“What do you want?” she asked.
“You know I was kidding about the I don’t know if I love you anymore thing, right?” he asked, nervously. More silence.
“Are you serious?” she asked.
“Are we playing the question game?” he replied.
“Do you want to play the question game?”
“Do YOU want to play the question game?”
“Did you know you just lost because you asked the same question I did?”
“Did you know that it’s not because I said it in English, translated from Russian?”
“Did you know that you’re a moron, and of course I know you were kidding?” she said.
“Yes, I did. I love you.”
“I love you. You and your big stupidhe-”
“My stupid head?”
“My stupid head?”
Silence, only louder still.
“Don’t give me the silent treatment. I hate the silent treatment.” He hated the silent treatment and how easy it worked on him. How frantic he got, how hard it was to be the one who got the last word or action in. And there, on the other end: Silence.
He looked at the phone and choked it, before putting the receiver back to his ear. “Hello?! Hello? Damnit!
On the other end of the phone, there would be no reply. His Wife, the one woman who loved him more than any other, the one woman who would put up with his nonsense, sit on the side of the road, gasping for air, looking around frantically for help as the police officer approached the side of her car.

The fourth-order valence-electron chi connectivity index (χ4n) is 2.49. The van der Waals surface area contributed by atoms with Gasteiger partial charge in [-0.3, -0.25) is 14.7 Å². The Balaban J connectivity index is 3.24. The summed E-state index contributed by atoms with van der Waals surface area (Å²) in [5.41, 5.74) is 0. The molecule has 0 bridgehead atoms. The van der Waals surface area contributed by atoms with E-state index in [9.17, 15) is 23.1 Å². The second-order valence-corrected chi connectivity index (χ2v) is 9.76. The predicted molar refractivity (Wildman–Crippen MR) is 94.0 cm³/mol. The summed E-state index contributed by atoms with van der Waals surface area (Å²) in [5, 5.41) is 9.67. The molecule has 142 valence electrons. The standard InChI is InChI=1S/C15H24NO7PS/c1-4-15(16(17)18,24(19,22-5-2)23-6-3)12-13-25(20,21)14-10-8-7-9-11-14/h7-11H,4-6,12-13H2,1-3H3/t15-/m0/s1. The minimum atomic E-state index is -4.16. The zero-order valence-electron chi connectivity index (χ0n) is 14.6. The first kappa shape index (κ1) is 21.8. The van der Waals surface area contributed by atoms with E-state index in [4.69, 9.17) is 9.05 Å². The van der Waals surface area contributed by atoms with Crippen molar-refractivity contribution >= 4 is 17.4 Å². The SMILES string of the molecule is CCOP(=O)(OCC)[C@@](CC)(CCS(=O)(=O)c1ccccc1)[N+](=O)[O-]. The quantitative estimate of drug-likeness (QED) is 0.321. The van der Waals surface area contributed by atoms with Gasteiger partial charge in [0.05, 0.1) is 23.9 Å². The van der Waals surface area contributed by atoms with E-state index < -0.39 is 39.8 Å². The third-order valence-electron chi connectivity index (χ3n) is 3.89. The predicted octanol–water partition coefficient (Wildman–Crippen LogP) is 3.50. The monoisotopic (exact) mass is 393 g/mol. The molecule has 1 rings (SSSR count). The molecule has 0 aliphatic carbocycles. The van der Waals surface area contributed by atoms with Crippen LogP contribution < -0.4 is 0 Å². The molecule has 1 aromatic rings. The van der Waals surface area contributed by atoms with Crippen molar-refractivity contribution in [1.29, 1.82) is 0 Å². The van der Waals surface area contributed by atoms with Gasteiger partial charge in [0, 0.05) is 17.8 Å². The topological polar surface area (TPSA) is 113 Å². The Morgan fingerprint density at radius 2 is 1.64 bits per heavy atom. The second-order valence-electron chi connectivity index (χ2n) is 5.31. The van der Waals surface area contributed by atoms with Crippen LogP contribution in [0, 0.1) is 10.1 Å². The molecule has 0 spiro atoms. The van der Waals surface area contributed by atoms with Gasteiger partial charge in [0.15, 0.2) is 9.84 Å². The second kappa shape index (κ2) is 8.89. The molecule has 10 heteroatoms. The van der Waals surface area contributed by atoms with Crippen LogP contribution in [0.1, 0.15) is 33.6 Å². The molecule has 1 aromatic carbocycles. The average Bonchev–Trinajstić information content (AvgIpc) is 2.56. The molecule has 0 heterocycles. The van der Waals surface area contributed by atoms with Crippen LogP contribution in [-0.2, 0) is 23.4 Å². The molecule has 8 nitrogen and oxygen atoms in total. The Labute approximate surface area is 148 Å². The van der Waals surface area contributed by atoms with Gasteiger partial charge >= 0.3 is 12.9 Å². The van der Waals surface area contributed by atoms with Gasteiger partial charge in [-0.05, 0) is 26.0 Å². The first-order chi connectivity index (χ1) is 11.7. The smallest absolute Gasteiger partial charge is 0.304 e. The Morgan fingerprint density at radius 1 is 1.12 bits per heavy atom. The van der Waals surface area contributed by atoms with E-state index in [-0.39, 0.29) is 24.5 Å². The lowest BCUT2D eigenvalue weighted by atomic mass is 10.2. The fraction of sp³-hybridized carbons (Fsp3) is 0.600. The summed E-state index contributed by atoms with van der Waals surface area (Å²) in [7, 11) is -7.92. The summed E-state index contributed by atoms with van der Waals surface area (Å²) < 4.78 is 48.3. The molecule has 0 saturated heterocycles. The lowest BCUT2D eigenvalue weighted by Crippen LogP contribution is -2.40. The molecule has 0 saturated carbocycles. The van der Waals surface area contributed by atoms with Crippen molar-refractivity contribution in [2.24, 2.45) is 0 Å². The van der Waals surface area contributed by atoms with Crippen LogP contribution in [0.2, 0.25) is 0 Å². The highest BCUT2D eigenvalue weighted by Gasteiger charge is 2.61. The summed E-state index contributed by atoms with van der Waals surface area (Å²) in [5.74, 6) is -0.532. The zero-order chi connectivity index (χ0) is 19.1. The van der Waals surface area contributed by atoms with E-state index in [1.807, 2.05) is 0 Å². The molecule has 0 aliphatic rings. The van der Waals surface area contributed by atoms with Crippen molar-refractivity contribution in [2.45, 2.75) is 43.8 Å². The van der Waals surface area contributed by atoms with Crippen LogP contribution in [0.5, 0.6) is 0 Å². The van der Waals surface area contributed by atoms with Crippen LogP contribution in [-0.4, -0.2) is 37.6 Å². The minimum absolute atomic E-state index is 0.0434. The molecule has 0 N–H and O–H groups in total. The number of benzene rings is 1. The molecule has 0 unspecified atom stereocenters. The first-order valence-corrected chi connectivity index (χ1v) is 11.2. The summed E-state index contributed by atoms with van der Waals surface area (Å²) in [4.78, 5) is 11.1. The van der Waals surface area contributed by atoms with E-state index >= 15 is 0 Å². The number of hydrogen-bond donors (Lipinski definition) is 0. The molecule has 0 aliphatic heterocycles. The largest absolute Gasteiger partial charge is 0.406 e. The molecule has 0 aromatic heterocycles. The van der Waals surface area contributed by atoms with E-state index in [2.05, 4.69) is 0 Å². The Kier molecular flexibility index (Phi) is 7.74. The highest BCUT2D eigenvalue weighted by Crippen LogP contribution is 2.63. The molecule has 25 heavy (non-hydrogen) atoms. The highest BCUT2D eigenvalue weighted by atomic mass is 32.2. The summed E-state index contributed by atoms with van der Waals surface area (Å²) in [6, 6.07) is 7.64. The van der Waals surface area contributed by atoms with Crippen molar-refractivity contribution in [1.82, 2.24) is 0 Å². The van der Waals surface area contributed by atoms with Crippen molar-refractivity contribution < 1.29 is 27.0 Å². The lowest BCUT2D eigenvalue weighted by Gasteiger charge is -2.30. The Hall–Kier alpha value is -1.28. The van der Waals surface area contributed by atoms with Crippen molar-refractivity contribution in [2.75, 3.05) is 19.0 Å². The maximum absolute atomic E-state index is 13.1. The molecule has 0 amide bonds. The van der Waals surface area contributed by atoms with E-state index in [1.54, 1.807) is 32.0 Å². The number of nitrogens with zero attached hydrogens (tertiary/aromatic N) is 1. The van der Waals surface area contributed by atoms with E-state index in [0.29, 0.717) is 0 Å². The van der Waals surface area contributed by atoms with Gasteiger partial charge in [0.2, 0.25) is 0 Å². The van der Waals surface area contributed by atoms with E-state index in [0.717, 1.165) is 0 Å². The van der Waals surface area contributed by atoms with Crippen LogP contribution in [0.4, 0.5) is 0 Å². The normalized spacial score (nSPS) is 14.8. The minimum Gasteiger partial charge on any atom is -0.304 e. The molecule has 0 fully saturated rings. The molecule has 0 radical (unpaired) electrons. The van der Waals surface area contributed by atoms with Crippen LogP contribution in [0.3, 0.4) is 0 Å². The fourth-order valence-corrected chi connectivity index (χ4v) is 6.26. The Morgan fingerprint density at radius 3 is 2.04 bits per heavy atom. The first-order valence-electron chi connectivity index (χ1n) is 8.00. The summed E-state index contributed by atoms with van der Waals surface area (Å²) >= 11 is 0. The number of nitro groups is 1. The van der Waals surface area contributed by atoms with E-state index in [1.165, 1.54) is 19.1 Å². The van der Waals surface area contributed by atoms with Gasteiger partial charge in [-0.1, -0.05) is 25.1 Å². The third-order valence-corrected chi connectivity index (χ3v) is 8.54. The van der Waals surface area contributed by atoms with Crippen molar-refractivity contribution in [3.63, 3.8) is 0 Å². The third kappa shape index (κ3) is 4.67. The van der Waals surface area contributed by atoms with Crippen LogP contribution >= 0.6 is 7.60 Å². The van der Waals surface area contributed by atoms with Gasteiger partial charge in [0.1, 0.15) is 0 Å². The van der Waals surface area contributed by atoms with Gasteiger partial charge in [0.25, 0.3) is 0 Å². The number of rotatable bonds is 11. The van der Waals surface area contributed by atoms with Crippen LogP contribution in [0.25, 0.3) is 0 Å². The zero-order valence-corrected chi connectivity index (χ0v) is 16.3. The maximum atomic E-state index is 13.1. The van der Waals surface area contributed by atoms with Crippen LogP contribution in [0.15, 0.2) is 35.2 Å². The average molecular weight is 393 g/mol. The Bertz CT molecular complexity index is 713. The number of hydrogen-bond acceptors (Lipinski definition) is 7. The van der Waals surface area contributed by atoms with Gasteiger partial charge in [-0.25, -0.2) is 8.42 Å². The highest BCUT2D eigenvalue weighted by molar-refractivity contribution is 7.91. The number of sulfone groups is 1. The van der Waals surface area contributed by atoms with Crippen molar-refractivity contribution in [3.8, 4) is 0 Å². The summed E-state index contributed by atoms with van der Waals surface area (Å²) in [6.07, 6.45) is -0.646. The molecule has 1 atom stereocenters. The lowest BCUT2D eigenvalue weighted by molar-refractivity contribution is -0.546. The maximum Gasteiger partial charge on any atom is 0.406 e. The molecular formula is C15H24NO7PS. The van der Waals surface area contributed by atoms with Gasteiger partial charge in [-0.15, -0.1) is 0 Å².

“Any idea how fast you were going, ma’am?”
There is some debate on the true age of Alan Summers.
Some of his stories take place five years before the Great Depression, when he was just a small child, living in a farming community outside of Pittsburgh. The Summer Farm specialized in spinach, a delicate leafy vegetable that Alan had grown to hate, thanks to it being the only food they could eat during the Depression. There was spinach fries, spinach casseroles, spinach with spinach sauce and spinach ice cream for desert. All of which Alan confided to Lila was a bunch of malarkey. Doreen made the worst, most waterlogged and oily spinach he’d ever had the displeasure of tasting, a fact that each of the family members agreed upon. Stories set around this time put Alan’s age somewhere in the late 80’s.